When Dylan Caggiano was a student at Purdue University North Central, he knew he wanted to pursue a degree in medicine.
After earning Bachelor’s degree in Biological Sciences, with a Minor in Spanish, in 2014, he spent a year working as a limited term lecturer of Anatomy and Physiology and was a lab assistant, always keeping his eye on his ultimate goal of attending medical school.
This fall he started classes at Pacific Northwest University of Health Sciences in Yakima, Wash., to begin his journey to become a doctor of Osteopathic Medicine.
“I have a huge heart, I am always trying to help other people. I feel a calling to medicine for that reason,” he explained. “Serving others in a medical setting is my niche.”
His primary interest is in performing surgery. “My aspirations are to practice orthopedic surgery but I am also fascinated with cardiac surgery, ear nose and throat surgery and oncology,” he continued. “At some point in time I would like to start my own practice but I need to figure out exactly what type of medicine I want to do before crossing anything else off my list.”
But he does know that he wants provide care for those who need it, whether it is in this country or abroad, “I am inspired to provide care to the marginalized and impoverished peoples of the world. I want to give back to those who have fought for my freedom by providing veterans with great and affordable health care. I have many dreams.”
As Caggiano begins his medical studies, wife Jennifer and young sons Dallas and Rhonan will be by side his side.
“They have been the biggest contributors in my academic success,” he said without hesitation. “I could not have done this without the love and support that my wife gives me on a daily basis. She has been loving and patient with me on the nights and days when I study nonstop. Dallas and Rhonan keep me busy away from my studies, but give me a break from reality. They stand as the biggest three reasons why I will work as hard as physically and mentally possible to be successful.”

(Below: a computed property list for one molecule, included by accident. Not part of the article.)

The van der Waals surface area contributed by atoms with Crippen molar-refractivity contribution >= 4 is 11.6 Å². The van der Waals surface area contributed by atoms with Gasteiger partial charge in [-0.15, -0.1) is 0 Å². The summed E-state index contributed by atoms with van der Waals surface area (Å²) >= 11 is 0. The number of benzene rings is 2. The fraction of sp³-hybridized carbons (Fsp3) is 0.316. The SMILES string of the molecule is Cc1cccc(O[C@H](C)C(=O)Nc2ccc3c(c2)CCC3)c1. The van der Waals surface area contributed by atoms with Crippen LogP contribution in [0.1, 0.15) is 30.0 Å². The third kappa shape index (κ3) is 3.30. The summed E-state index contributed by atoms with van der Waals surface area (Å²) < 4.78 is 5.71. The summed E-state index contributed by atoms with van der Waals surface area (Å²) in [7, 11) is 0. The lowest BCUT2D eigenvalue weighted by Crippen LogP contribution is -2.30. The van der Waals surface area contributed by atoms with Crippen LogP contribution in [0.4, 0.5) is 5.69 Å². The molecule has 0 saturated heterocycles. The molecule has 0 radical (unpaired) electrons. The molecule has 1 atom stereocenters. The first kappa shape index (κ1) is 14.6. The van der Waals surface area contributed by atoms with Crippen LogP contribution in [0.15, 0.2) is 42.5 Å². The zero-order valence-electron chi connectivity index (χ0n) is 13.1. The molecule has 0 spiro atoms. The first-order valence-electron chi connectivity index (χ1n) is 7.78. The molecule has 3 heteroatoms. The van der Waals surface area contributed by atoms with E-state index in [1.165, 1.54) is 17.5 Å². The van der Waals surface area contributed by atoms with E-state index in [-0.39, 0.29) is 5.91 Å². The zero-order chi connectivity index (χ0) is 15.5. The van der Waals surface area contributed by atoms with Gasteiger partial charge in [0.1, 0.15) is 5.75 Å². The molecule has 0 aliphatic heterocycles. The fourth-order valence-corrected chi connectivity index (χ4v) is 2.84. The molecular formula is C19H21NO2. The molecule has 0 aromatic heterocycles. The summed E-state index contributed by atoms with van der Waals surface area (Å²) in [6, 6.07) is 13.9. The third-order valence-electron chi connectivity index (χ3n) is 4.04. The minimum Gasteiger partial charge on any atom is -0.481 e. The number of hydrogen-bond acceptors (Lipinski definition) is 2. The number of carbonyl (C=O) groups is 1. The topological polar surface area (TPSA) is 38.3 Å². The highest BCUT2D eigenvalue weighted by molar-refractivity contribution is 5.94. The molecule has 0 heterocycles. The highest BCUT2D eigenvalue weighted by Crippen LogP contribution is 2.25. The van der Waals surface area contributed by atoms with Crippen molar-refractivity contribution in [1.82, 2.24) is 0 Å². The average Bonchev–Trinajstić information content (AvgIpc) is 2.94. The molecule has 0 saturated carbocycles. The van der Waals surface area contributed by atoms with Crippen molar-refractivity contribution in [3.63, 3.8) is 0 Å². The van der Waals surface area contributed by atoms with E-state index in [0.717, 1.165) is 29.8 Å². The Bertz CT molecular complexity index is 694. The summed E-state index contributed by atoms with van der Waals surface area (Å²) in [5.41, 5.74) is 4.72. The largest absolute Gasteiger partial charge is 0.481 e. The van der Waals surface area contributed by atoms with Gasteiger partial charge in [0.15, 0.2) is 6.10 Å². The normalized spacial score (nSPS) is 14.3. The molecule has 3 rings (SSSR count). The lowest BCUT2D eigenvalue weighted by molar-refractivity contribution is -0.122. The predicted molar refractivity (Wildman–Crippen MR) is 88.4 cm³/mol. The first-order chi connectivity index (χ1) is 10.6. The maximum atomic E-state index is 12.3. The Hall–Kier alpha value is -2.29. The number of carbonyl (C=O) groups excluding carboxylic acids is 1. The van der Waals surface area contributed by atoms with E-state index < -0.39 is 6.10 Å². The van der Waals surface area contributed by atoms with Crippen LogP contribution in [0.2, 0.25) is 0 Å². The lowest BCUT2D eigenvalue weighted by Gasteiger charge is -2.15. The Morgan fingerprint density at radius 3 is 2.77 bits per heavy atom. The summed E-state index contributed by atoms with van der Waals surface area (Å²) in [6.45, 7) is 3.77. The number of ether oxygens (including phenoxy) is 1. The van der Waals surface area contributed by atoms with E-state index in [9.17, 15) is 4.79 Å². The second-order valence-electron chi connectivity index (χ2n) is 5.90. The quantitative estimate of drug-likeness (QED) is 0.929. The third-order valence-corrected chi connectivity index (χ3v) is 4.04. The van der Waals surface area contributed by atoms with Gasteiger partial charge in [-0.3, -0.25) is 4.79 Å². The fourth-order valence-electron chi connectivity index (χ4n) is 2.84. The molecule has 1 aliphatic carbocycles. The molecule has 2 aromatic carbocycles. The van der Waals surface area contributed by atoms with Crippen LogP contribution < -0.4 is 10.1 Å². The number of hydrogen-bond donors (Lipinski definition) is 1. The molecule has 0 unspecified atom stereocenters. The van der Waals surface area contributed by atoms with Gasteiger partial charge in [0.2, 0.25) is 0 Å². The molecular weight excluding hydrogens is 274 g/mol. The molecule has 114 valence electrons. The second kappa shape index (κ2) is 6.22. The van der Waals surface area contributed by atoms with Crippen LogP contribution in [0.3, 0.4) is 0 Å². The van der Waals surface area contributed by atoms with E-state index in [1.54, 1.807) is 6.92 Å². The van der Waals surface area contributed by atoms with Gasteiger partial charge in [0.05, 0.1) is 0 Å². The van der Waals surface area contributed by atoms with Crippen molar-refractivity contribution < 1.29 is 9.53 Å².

In recent years a number of PNC students have been accepted to medical, dental pharmacy, veterinary and other graduate programs. Caggiano believes that
small class sizes and personal attention students receive help students succeed.
“Students interact with the professors on a personal level which enhances the curriculum in many ways,” believes Caggiano. “Such activity provides students with experience in dealing with professionals. They receive feedback and instruction and build meaningful relationships with professors that will enrich their lives and improve their chances of securing their career of choice.
“I am grateful for all of my professors. Each one was friendly, professional, willing to help and pushed me to a higher level. They challenged me to be a better person and student.”
On campus, Caggiano was a member of the Tri-Beta Honors Society and was a supplemental instructor for Anatomy and Physiology classes and was a teacher’s assistant in the freshman biology labs.
In addition to being a student, he worked for the Indiana Lions Eye and Tissue Transplant Bank as a tissue recovery specialist, surgically removing corneas from recently deceased human donors for use in transplantation surgeries. Working a 12-hour shift, his job would take him from the Indiana-Illinois border east to Mishawaka and south to Monticello whenever there was a donation.
He would perform a full physical exam of the deceased donor, draw blood for serology testing and then aseptically remove the corneas using carefully specified surgical techniques.
“This has been a great job,” he said without hesitation.
“I always had a job during my studies, it can be stressful but, it taught me to be a much better student, father and husband,” he continued. “I think every college student needs to experience this challenge. I’ve seen many students who feel entitled; they want everything done for them and feel that they deserve what they deem fit. Working while attending college promotes humility and a strong work ethic. I know other students that like me are attending a full day of classes after working all night. Sleep becomes a luxury. If you want to succeed you need to learn how to sacrifice and truly work hard.”